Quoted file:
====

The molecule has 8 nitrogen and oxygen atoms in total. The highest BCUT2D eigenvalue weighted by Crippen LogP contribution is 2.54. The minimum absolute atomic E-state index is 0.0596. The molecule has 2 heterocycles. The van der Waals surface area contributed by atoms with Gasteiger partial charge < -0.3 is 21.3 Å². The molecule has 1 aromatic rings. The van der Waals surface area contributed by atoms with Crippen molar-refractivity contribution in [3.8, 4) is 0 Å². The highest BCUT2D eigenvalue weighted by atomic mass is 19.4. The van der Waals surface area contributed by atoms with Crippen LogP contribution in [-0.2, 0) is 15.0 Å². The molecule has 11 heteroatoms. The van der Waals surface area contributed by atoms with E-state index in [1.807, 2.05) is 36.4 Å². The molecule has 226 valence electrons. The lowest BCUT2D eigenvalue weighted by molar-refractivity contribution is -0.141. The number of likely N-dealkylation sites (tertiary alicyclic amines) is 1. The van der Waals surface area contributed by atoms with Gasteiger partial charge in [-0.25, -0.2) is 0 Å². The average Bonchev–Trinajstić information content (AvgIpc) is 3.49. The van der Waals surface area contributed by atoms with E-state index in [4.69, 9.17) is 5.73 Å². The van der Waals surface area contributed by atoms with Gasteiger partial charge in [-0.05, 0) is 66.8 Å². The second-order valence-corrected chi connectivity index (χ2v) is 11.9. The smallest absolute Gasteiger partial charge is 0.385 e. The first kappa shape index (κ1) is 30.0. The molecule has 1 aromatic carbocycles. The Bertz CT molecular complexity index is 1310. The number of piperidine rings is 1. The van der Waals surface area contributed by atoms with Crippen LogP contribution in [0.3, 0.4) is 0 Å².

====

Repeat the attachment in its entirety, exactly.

The molecule has 8 nitrogen and oxygen atoms in total. The highest BCUT2D eigenvalue weighted by Crippen LogP contribution is 2.54. The minimum absolute atomic E-state index is 0.0596. The molecule has 2 heterocycles. The van der Waals surface area contributed by atoms with Gasteiger partial charge < -0.3 is 21.3 Å². The molecule has 1 aromatic rings. The van der Waals surface area contributed by atoms with Crippen molar-refractivity contribution in [3.8, 4) is 0 Å². The highest BCUT2D eigenvalue weighted by atomic mass is 19.4. The van der Waals surface area contributed by atoms with Crippen LogP contribution in [-0.2, 0) is 15.0 Å². The molecule has 11 heteroatoms. The van der Waals surface area contributed by atoms with E-state index in [1.807, 2.05) is 36.4 Å². The molecule has 226 valence electrons. The lowest BCUT2D eigenvalue weighted by molar-refractivity contribution is -0.141. The number of likely N-dealkylation sites (tertiary alicyclic amines) is 1. The van der Waals surface area contributed by atoms with Gasteiger partial charge in [-0.25, -0.2) is 0 Å². The average Bonchev–Trinajstić information content (AvgIpc) is 3.49. The van der Waals surface area contributed by atoms with E-state index in [4.69, 9.17) is 5.73 Å². The van der Waals surface area contributed by atoms with Gasteiger partial charge in [-0.05, 0) is 66.8 Å². The second-order valence-corrected chi connectivity index (χ2v) is 11.9. The smallest absolute Gasteiger partial charge is 0.385 e. The first kappa shape index (κ1) is 30.0. The molecule has 1 aromatic carbocycles. The Bertz CT molecular complexity index is 1310. The number of piperidine rings is 1. The van der Waals surface area contributed by atoms with Crippen LogP contribution in [0.3, 0.4) is 0 Å².